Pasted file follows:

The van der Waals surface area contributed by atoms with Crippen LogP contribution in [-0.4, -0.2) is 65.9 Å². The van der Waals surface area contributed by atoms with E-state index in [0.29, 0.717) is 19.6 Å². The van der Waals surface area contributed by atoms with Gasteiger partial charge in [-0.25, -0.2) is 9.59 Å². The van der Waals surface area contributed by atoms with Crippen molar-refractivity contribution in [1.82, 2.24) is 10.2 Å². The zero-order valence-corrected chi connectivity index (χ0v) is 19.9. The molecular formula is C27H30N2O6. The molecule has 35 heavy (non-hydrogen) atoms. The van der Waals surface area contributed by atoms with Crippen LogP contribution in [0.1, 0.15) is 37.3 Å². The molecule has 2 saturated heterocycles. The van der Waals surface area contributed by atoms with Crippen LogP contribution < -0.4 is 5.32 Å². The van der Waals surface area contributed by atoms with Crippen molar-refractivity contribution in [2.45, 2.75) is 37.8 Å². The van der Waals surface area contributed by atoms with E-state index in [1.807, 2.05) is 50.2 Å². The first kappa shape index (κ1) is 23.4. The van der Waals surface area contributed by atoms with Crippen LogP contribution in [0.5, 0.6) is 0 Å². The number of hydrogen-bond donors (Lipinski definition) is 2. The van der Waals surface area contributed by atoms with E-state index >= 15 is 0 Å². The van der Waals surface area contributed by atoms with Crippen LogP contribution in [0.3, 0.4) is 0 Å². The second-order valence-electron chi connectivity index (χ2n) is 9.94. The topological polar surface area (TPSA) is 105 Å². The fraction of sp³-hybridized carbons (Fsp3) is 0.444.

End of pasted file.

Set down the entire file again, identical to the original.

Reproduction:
The van der Waals surface area contributed by atoms with Crippen LogP contribution in [-0.4, -0.2) is 65.9 Å². The van der Waals surface area contributed by atoms with E-state index in [0.29, 0.717) is 19.6 Å². The van der Waals surface area contributed by atoms with Gasteiger partial charge in [-0.25, -0.2) is 9.59 Å². The van der Waals surface area contributed by atoms with Crippen molar-refractivity contribution in [1.82, 2.24) is 10.2 Å². The zero-order valence-corrected chi connectivity index (χ0v) is 19.9. The molecular formula is C27H30N2O6. The molecule has 35 heavy (non-hydrogen) atoms. The van der Waals surface area contributed by atoms with Crippen LogP contribution in [0.1, 0.15) is 37.3 Å². The molecule has 2 saturated heterocycles. The van der Waals surface area contributed by atoms with Crippen LogP contribution < -0.4 is 5.32 Å². The van der Waals surface area contributed by atoms with Crippen molar-refractivity contribution in [2.45, 2.75) is 37.8 Å². The van der Waals surface area contributed by atoms with E-state index in [1.807, 2.05) is 50.2 Å². The first kappa shape index (κ1) is 23.4. The van der Waals surface area contributed by atoms with Crippen LogP contribution in [0.5, 0.6) is 0 Å². The number of hydrogen-bond donors (Lipinski definition) is 2. The van der Waals surface area contributed by atoms with E-state index >= 15 is 0 Å². The van der Waals surface area contributed by atoms with Crippen LogP contribution in [0.3, 0.4) is 0 Å². The second-order valence-electron chi connectivity index (χ2n) is 9.94. The topological polar surface area (TPSA) is 105 Å². The fraction of sp³-hybridized carbons (Fsp3) is 0.444.